See You Again (no not Miley Cyrus)
If somebody asked me, after only 3 days in Vietnam (all spent in Hanoi), to describe the country in a few words…I would respond with a sound instead. That sound is honking. Sharp honking, quick honking. Honking buses that sound like they produce their own reverb. Motorbikes from behind you, motorbikes in front of you, to the side of you, all of which are honking.
If I’m making Hanoi sound bad, like Vientiane bad, it absolutely was not. I LOVED Hanoi, despite the constant intrusion of thought and conversation from honking in every direction. We spent 3 initial nights in Hanoi, which rocked, before heading to Sapa.
We had heard great things about Sapa. Our friends, Marci and Wyat we are talking about you, went as far as to name their dog Sapa after a trip to S.E. Asia. This isn’t the season for picture perfect northern Vietnam weather but it was a destination high on our list and we weren’t going to let a little weather trouble bring us down – I mean we are from Seattle. Duh.
We arrived midday to a foggy, cloud covered mountain town. We explored the town a bit, which is not overly impressive or charming, but cute nonetheless! We did find pho (of course), a bar with a pool table AND jenga, and a market that sold goldfish ($5/6 dollars but worth it). We booked trekking for the next day, $13 a person – scooooore!
**Remember earlier when I said that Vietnam is full of honking? Don’t forget that. That is relevant, I promise.**
We wake up the next morning, SO. READY. TO. TREK. We fuel ourselves with protein and carbs, pack our backpacks properly, and head to our meeting spot. We meet our lovely tour guide who is going to take us through the maze of rice terraces for a few hours before preparing a lunch for the masses at a small village outside of town.
We are 2 minutes in. 2 minutes down the road from the tour office, before I am hit (walking) with a motorbike (that is moving).
There was not even a honk.
In the country where honking is a universal language, the patron who knocked me out and over, did not honk. There was no fair warning.
I won’t bore you with the details. I was hit, my camera lens went flying, and a gnarly gash and bruise started to form within minutes. We were shuttled (via motorbike, gr8) to the local hospital, I was quickly ‘treated’, and we limped home – after refusing to let the young lad who hit me pay for my $15 medical bill.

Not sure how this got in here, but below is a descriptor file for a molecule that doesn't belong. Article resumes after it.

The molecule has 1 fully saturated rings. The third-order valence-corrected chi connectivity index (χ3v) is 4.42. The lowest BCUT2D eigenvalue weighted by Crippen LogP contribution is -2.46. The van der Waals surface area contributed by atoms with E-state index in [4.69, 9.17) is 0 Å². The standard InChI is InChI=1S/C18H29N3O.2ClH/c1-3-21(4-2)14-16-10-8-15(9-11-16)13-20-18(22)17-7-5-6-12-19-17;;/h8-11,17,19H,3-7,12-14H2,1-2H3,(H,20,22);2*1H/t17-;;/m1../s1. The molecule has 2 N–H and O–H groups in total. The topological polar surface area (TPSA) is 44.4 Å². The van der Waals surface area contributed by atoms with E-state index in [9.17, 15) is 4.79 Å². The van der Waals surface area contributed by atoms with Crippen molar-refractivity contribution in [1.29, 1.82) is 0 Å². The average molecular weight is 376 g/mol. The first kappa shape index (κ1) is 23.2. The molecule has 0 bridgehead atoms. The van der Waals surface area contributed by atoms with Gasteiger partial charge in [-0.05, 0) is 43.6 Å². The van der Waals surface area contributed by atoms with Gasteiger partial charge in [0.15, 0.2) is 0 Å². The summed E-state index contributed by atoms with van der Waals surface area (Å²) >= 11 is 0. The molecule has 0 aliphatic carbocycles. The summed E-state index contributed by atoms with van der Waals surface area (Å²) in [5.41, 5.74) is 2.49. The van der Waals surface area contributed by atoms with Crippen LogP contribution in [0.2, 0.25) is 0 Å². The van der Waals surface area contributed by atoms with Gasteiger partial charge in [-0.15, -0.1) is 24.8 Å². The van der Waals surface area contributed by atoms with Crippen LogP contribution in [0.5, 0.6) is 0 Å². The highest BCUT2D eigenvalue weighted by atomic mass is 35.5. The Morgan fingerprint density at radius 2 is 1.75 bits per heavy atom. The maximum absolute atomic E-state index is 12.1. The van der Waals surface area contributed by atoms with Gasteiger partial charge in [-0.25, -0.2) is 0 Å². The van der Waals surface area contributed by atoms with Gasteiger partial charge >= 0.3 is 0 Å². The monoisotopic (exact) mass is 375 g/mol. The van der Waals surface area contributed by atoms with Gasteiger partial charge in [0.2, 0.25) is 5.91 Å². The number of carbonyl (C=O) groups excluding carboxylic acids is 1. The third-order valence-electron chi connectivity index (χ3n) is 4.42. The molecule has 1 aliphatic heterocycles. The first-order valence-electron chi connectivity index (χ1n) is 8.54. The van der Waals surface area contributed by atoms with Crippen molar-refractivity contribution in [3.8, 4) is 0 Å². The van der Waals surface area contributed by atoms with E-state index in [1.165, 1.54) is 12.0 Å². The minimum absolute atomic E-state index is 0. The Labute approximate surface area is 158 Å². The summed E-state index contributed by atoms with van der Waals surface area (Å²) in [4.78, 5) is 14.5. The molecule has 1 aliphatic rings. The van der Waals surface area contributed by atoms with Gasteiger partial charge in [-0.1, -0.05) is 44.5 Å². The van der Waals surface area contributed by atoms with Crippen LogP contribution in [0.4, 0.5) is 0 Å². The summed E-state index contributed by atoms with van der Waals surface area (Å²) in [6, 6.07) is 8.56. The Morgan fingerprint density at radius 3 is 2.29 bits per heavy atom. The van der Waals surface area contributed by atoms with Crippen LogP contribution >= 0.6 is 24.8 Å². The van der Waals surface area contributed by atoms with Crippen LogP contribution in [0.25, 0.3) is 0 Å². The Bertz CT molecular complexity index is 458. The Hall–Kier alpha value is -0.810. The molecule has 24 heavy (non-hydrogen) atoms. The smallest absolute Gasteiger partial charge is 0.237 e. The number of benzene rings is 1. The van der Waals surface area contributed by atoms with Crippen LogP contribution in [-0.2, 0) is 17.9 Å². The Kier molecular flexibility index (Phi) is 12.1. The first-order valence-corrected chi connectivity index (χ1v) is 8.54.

We spent the day with a bag of ice, Netflix, our expensive bag(s) of goldfish, and cigarettes.
We successfully tried again the next day. The trek was full of sunny skies and clear views. The local guide, Lan, had wonderful English and much of her family/friends tagged along – only because they knew they could sell us their goods at the end of the day. Lan was 25, had been married for 6 years, had 3 kids, and had never in her life, not once, left the Sapa region. We learned things about local life, saw endless animals (water buffalo, boar, caterpillers, chickens, etc.), and ate a decent, yummy lunch before heading back to Hanoi on a night bus.
Even after being wronged by a motorbike, the people of the Sapa region still left a lasting impression. I don’t really know how else to describe this next bit, but I’ll just come out and say it…the people here tell you they’ll see you again. You might visit a restaurant, pay the bill, and before you leave, the waiter will say 'say you again!'. You might refuse to purchase an elephant stuffed animal from the 70-year-old market merchant and before walking away, she will politely smile and exclaim ‘see you again!’.
The reality is that you will most likely never see them again, but why not? See you again is much more promising than goodbye…and I really love that.
I am currently 8 days out from the accident. We have since been to Halong Bay (Carly’s got that story…), Ninh Binh, and have just arrived in Phong Nha. My left leg is still pretty bruised and my right leg is slowly but surely healing. The wounds will fade but the story lasts forever.